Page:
Online educational resource on achieving indoor environmental quality with radiant based HVAC systems
Not for profit educational resource on indoor environmental quality.
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not for profit educational resource


14 points every architect, engineer, contractor and their clients should know about building science - sample slides. For additional support visit our visitor services page.

Our integrated design program has over 2100 slides illustrating architectural, interior design and HVAC engineering principles which contribute to indoor environmental quality and energy allocation for conditioning the occupants and building.

The following course materials on building science theory are samples from the lecture and based on a Steven Covey principle of "Begin with the End in Mind". They are a very small but important sample of the Covey principle and are provided here to give you an idea of what kind of materials we'll be discussing during the program.

The course is also registered with AIA and participants can earn up to 21 Learning Units.

For more sample slides visit our list of training modules.

Figure 1: This principle is so easy to say but oh so difficult to manage in real life. Think about all the problems associated with buildings and most will come down to addressing the inward and outward flow of mass and energy.

Figure 2: The driving gear on enclosures is balance - a balance in mass and energy. On a macro scale it’s the elements of earth seeking equilibrium. Wet goes to dry, hot goes to cold, high pressure goes to low pressure. On a micro scale occupants try to control this ever seeking equilibrium in part with the building enclosure.

Figure 3: Think of the enclosure as a it steps in the way of energy and mass seeking equilibrium it becomes a filter, sponge and capacitor; capturing gases and particulate, ad/absorbing moisture and gases and storing energy in the form of heat.

Figure 4: The relationship between the outdoor climate and indoor climate is dynamic; and we ask the enclosure to be a governor of sorts – to knock down the extremes so we have a reasonable chance at creating indoor climates suitable for human occupancy. However, industry is very good at testing those limits with poor architecture, bad interior design and inadequate HVAC systems; and it shows up in poor indoor environmental health which contributes to lost productivity, lower academic scores and unsustainable energy consumption.

Figure 5: Improving enclosure performance requires us to understand the hierarchy of damage functions. At the top of the list is moisture and it matters not if it is a liquid gas or solid. Moisture supports pathogens and allergens and causes material damage. Heat is next with UV light and ozone. These three are destructive as they break down materials into gases and particulate. All four lead to poor indoor environmental health related to indoor air quality and thermal comfort and increase the maintenance and operating costs for the owners/occupants.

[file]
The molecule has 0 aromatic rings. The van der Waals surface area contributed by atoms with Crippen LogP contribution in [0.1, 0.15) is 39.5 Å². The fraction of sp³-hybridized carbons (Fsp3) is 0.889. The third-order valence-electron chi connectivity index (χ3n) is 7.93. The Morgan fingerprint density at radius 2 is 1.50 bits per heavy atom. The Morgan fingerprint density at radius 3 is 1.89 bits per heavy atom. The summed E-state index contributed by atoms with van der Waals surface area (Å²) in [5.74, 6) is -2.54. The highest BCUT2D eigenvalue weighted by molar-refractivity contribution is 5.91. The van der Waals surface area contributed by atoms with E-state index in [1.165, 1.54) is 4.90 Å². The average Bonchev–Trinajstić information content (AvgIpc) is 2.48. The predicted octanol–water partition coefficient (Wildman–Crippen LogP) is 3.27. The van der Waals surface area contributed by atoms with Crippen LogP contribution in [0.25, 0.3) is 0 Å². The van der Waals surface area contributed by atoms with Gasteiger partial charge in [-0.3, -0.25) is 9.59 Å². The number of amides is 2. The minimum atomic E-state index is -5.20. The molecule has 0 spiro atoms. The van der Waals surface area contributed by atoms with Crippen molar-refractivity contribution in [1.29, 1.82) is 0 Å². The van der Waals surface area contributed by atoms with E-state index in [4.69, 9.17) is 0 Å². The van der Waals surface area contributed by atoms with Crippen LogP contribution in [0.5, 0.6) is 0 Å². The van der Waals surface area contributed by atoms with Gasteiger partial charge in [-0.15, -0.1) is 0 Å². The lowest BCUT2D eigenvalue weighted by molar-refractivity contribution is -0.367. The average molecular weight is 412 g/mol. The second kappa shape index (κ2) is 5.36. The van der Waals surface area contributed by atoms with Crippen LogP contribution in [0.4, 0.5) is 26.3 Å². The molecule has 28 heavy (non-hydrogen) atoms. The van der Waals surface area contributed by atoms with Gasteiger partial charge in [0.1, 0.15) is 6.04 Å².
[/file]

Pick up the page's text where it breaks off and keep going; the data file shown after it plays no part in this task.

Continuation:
Figure 6: Building analysis tools such as finite element analysis allow us to model building elements in their environment. Shown are three slides from a yearly simulation of ground temperatures for a building in Calgary, Alberta, Canada. During the course we’ll run the entire model to show you what thermally occurs at various depths along a foundation wall and slab over an entire year. How does this impact buildings? We'll discuss this at length in the course.

Figure 7: We think it helps to look at enclosures as outdoor clothing and gear. It matters not if the assembly is a wall, roof or slab - the same forces of nature are applied...inside wants out and outside wants in. We don’t want the enclosure to sweat, nor do we want it to stink and we don’t want it to break down into respirable products. Choosing enclosure materials and system to keep it warm, dry and ventilated is no different than choosing cold climate clothing and gear to keep you warm, dry and ventilated.

Figure 8: Ventilating a building takes pressure…more specifically differential pressure. In the old days when energy was cheap and materials of construction were more eau natural it worked to some degree…you could rely on the differences between the inside and outside to move air through at an undefined rate to dilute the indoor pollutants. But that philosophy doesn’t work today. Energy is not cheap and it’s going to get more expensive. Air flow travels over less natural materials and over more synthetic products in buildings. We can no longer rely on leaky buildings so we have to “build tight and ventilate right” and that takes pressure induced by fans. You need fans to suck bad air out and fans to bring outdoor air in and they should be somewhat balanced. Unbalanced pressures can create problems for the building and occupants....oh and yes the heat from the exhaust air should be recaptured and used to preheat the incoming air (see HRV and DOAS).